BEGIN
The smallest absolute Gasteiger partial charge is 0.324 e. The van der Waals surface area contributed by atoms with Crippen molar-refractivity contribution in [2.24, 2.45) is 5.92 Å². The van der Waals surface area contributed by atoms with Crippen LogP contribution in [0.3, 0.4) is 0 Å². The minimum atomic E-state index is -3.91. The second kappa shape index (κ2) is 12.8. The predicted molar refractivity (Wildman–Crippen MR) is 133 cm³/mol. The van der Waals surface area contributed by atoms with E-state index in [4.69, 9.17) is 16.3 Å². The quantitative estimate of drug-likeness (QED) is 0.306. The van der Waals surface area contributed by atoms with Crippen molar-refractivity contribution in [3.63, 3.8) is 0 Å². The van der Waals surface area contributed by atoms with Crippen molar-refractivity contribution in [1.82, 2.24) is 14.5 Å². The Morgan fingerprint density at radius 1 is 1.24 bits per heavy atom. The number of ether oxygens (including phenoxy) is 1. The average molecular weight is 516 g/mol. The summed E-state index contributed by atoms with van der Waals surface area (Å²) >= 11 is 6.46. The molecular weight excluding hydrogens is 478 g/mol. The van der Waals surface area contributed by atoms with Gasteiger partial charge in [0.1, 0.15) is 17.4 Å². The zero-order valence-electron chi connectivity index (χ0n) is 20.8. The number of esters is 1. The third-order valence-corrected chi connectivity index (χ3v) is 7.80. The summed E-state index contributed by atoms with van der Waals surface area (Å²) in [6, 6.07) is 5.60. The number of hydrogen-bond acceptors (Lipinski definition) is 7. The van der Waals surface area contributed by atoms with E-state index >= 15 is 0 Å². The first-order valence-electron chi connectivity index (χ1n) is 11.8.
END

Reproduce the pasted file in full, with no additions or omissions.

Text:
The smallest absolute Gasteiger partial charge is 0.324 e. The van der Waals surface area contributed by atoms with Crippen molar-refractivity contribution in [2.24, 2.45) is 5.92 Å². The van der Waals surface area contributed by atoms with Crippen LogP contribution in [0.3, 0.4) is 0 Å². The minimum atomic E-state index is -3.91. The second kappa shape index (κ2) is 12.8. The predicted molar refractivity (Wildman–Crippen MR) is 133 cm³/mol. The van der Waals surface area contributed by atoms with E-state index in [4.69, 9.17) is 16.3 Å². The quantitative estimate of drug-likeness (QED) is 0.306. The van der Waals surface area contributed by atoms with Crippen molar-refractivity contribution in [3.63, 3.8) is 0 Å². The van der Waals surface area contributed by atoms with Crippen molar-refractivity contribution in [1.82, 2.24) is 14.5 Å². The Morgan fingerprint density at radius 1 is 1.24 bits per heavy atom. The number of ether oxygens (including phenoxy) is 1. The average molecular weight is 516 g/mol. The summed E-state index contributed by atoms with van der Waals surface area (Å²) >= 11 is 6.46. The molecular weight excluding hydrogens is 478 g/mol. The van der Waals surface area contributed by atoms with Gasteiger partial charge in [0.1, 0.15) is 17.4 Å². The zero-order valence-electron chi connectivity index (χ0n) is 20.8. The number of esters is 1. The third-order valence-corrected chi connectivity index (χ3v) is 7.80. The summed E-state index contributed by atoms with van der Waals surface area (Å²) in [6, 6.07) is 5.60. The number of hydrogen-bond acceptors (Lipinski definition) is 7. The van der Waals surface area contributed by atoms with E-state index >= 15 is 0 Å². The first-order valence-electron chi connectivity index (χ1n) is 11.8.